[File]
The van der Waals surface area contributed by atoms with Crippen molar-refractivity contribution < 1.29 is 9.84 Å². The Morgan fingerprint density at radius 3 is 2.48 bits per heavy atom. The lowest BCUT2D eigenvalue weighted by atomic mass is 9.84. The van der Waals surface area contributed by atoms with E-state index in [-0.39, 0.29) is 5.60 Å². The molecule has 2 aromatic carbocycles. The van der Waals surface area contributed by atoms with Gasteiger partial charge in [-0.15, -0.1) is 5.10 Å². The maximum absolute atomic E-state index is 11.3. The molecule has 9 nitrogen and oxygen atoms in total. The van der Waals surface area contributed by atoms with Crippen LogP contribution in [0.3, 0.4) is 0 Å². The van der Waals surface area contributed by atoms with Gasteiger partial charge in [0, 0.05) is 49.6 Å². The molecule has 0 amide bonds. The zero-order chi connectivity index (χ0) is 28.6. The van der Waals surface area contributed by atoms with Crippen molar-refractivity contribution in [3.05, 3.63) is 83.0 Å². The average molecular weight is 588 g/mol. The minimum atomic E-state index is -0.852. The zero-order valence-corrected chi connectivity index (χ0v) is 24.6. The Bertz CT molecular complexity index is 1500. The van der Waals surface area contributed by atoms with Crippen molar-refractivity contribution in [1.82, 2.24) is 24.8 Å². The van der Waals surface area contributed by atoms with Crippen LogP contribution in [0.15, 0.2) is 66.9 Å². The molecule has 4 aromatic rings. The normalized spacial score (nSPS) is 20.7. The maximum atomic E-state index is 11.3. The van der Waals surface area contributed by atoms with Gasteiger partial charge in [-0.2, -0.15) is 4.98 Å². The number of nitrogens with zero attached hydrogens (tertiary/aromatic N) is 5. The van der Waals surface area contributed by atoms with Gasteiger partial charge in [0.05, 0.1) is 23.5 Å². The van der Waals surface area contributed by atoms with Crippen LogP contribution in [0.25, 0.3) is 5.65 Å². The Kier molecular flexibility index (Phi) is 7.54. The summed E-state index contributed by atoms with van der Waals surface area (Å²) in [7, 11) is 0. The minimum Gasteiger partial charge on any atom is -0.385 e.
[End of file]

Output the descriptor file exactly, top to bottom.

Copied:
The van der Waals surface area contributed by atoms with Crippen molar-refractivity contribution < 1.29 is 9.84 Å². The Morgan fingerprint density at radius 3 is 2.48 bits per heavy atom. The lowest BCUT2D eigenvalue weighted by atomic mass is 9.84. The van der Waals surface area contributed by atoms with E-state index in [-0.39, 0.29) is 5.60 Å². The molecule has 2 aromatic carbocycles. The van der Waals surface area contributed by atoms with Gasteiger partial charge in [-0.15, -0.1) is 5.10 Å². The maximum absolute atomic E-state index is 11.3. The molecule has 9 nitrogen and oxygen atoms in total. The van der Waals surface area contributed by atoms with Crippen LogP contribution in [0.3, 0.4) is 0 Å². The van der Waals surface area contributed by atoms with Gasteiger partial charge in [0, 0.05) is 49.6 Å². The molecule has 0 amide bonds. The zero-order chi connectivity index (χ0) is 28.6. The van der Waals surface area contributed by atoms with Crippen molar-refractivity contribution in [3.05, 3.63) is 83.0 Å². The average molecular weight is 588 g/mol. The minimum atomic E-state index is -0.852. The zero-order valence-corrected chi connectivity index (χ0v) is 24.6. The Bertz CT molecular complexity index is 1500. The van der Waals surface area contributed by atoms with Crippen molar-refractivity contribution in [1.82, 2.24) is 24.8 Å². The van der Waals surface area contributed by atoms with Crippen LogP contribution in [0.15, 0.2) is 66.9 Å². The molecule has 4 aromatic rings. The normalized spacial score (nSPS) is 20.7. The maximum atomic E-state index is 11.3. The van der Waals surface area contributed by atoms with Gasteiger partial charge in [-0.2, -0.15) is 4.98 Å². The number of nitrogens with zero attached hydrogens (tertiary/aromatic N) is 5. The van der Waals surface area contributed by atoms with Gasteiger partial charge in [0.05, 0.1) is 23.5 Å². The van der Waals surface area contributed by atoms with Crippen LogP contribution in [0.25, 0.3) is 5.65 Å². The Kier molecular flexibility index (Phi) is 7.54. The summed E-state index contributed by atoms with van der Waals surface area (Å²) in [7, 11) is 0. The minimum Gasteiger partial charge on any atom is -0.385 e.